Sunday 18 August 2013

Canada Cup of SUP, August 17, 2013

This was a great event hosted by Surf Ontario and 404 which drew about 60 competitors in only it’s second year.  Significantly, it drew Danny Ching, who made the trip to support the event, run a clinic and promote his 404 brand.   The event was run entirely off the sandy beach at Frenchman’s Bay in Pickering. 

Last year’s inaugural event was a big success and consisted of a buoy race that everyone, from novice to elite participated in together.  This year, race organizers Mike Sandusky and Doug Tutty, put together a two-stage event with a short 5km open water distance race and then a BOP style buoy race.  There was about an hour in between the finish of the distance race and the start of the BOP style race and in that time they ran rec and kids races on the buoyed course.
The weather turned out to be awesome - perfect sunny and warm conditions with a light onshore wind out of the southeast.  The wind wasn’t enough to kick up any sizeable waves for either race, but there were small bumps to use to gain speed in the downwind sections.

The distance race started at 9:00 a.m. with a beach start.  Paddlers had to go about 300m to a buoy off shore before doing a 90-degree right shoulder turn and heading west.  Then it was just a simple matter of following the shore just over 2 km to the turn around an anchored motorboat and then heading back.  You weren’t required to go around the buoy on the way in and could just head towards the beach and the finish line a short run up the sand.
Let me make it very clear that anytime I have a change to race against Danny Ching I get excited.  Actually it’s more than that, I feel privileged.  There aren’t many sports where you can line up on the start beside the very best athletes in the world unless you are one of them yourself.  This is one of the things that make SUP racing so awesome.   Furthermore, in this part of the world though we occasionally get the odd high-level SUP paddler here to race, none have been at the level of Danny. When you consider that there are only a handful of paddlers in the world at his level it really is a privilege when he shows up at your local event to race.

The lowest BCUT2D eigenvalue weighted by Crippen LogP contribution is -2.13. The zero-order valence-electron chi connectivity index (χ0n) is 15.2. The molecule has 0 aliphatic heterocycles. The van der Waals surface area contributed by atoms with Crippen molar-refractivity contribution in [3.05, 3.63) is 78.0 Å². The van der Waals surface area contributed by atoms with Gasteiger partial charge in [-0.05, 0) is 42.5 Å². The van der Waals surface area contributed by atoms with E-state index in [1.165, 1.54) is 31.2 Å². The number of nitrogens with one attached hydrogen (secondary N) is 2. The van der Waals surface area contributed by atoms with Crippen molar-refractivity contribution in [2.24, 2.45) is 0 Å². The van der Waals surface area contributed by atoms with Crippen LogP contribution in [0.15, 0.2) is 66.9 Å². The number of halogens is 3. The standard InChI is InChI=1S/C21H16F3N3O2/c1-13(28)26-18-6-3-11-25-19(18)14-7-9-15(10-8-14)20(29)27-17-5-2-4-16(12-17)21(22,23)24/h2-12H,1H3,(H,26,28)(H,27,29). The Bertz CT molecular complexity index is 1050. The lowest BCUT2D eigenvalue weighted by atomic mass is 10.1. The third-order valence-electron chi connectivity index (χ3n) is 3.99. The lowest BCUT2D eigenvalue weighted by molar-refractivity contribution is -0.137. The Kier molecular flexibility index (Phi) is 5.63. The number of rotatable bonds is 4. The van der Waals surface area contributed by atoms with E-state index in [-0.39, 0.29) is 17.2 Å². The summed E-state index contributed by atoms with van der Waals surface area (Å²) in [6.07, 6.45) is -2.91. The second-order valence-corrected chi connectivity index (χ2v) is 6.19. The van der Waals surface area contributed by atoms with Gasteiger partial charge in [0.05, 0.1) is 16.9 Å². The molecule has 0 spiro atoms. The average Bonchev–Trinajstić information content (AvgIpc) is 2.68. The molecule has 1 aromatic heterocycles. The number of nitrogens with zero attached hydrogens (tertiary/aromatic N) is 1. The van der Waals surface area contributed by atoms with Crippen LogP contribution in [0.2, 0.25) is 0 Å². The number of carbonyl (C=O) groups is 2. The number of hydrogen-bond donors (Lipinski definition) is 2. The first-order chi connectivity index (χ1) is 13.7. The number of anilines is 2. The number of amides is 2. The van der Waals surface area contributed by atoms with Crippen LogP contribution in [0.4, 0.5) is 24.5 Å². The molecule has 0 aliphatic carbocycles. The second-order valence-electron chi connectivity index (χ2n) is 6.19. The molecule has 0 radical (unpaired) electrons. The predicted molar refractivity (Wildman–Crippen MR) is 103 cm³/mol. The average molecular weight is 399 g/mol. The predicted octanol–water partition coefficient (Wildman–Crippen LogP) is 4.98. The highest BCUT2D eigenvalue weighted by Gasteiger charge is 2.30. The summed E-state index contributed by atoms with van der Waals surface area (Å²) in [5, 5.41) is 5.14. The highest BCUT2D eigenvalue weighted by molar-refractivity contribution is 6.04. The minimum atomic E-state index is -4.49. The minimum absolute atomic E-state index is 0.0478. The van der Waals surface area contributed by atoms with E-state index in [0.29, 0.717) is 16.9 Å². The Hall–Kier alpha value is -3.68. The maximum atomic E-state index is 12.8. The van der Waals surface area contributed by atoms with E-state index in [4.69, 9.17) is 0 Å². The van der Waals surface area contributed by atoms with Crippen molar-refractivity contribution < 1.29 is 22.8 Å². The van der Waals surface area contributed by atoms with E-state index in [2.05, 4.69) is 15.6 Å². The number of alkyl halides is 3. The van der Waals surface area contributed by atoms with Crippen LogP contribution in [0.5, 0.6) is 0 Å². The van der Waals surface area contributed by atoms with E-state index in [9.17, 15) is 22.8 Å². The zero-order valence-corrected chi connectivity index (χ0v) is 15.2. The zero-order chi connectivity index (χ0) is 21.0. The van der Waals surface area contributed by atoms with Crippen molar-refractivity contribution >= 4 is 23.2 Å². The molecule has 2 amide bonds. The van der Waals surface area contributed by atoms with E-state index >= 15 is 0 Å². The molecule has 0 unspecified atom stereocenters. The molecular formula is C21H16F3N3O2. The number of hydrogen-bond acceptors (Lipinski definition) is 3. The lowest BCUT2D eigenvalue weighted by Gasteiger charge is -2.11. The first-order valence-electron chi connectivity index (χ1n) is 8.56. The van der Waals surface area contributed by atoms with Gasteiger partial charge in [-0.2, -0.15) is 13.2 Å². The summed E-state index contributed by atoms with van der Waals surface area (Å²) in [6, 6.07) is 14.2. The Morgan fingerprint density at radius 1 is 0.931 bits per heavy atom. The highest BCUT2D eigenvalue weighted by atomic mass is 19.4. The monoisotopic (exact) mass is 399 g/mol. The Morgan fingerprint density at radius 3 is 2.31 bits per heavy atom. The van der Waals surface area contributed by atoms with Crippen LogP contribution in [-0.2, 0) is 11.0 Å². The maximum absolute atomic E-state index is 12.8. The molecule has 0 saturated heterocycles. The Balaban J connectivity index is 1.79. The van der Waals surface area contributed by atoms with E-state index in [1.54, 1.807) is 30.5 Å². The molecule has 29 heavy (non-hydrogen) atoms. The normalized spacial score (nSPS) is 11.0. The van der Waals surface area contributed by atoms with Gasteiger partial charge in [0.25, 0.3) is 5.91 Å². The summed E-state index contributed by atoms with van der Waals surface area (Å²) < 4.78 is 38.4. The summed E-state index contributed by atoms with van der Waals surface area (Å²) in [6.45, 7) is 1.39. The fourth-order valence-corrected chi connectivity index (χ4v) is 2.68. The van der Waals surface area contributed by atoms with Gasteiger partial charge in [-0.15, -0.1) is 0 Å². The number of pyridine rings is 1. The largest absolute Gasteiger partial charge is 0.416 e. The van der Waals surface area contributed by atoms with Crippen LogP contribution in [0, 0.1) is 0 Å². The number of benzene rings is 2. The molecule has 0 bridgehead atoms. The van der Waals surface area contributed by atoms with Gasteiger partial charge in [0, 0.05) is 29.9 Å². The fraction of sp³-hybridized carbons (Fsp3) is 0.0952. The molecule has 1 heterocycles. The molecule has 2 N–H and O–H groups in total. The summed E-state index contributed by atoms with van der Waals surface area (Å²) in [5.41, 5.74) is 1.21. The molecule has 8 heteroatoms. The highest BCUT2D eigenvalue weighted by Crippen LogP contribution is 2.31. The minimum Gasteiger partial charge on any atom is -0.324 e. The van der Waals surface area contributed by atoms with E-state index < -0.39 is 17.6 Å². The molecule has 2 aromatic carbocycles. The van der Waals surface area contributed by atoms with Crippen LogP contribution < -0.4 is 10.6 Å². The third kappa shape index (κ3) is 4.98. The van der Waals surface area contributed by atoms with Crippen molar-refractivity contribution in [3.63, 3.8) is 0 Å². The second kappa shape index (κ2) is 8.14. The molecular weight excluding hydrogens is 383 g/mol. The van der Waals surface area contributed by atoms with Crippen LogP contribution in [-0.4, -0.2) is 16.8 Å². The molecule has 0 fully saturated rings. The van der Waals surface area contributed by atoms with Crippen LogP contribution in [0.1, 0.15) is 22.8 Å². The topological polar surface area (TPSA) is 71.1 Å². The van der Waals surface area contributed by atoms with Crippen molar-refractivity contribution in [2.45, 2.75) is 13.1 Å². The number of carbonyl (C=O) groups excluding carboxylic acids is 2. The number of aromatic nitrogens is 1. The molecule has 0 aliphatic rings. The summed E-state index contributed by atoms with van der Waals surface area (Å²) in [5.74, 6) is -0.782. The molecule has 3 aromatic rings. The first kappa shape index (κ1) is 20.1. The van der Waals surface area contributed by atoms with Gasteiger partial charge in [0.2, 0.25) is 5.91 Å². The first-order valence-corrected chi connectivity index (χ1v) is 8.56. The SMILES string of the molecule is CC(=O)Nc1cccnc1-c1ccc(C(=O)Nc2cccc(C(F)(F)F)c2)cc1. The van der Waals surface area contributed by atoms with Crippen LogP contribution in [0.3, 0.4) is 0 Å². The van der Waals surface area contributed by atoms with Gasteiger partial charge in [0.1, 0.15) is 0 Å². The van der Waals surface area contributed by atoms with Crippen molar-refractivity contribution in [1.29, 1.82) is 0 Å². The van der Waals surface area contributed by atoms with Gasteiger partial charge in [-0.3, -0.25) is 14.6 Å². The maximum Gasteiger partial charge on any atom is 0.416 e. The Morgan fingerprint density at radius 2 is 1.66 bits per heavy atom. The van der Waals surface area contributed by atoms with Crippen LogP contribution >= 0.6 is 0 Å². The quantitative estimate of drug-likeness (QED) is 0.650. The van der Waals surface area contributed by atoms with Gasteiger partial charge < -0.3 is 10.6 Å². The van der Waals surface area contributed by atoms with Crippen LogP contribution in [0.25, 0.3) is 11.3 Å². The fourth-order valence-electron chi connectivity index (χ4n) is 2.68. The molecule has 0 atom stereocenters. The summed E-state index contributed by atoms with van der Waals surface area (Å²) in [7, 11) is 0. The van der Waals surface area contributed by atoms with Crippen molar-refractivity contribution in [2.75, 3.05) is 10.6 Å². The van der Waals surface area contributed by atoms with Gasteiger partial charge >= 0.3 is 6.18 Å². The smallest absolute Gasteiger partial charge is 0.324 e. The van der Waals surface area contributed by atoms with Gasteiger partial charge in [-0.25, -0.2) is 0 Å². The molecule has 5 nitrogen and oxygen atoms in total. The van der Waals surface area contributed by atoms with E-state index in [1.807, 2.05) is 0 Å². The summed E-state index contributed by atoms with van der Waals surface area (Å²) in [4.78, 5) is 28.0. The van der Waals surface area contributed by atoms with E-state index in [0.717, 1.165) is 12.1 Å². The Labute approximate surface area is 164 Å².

The start for the distance race was good for me.  I don’t think Danny made an effort to kill it on his start, and I understand that he probably entered this race cautious about the shoulder injury that caused him to drop out of the M2O race at the end of July.  We got around the turn buoy together and headed west steadily pulling away from the group behind us.  There was a light tailwind with tiny bumps to use for a little extra speed, but basically it was just steady paddling.  We had a nice conversation on the way to the turn, around the turn and for most of the way back.  Danny even dropped back and rode my wash for a good portion of the return leg.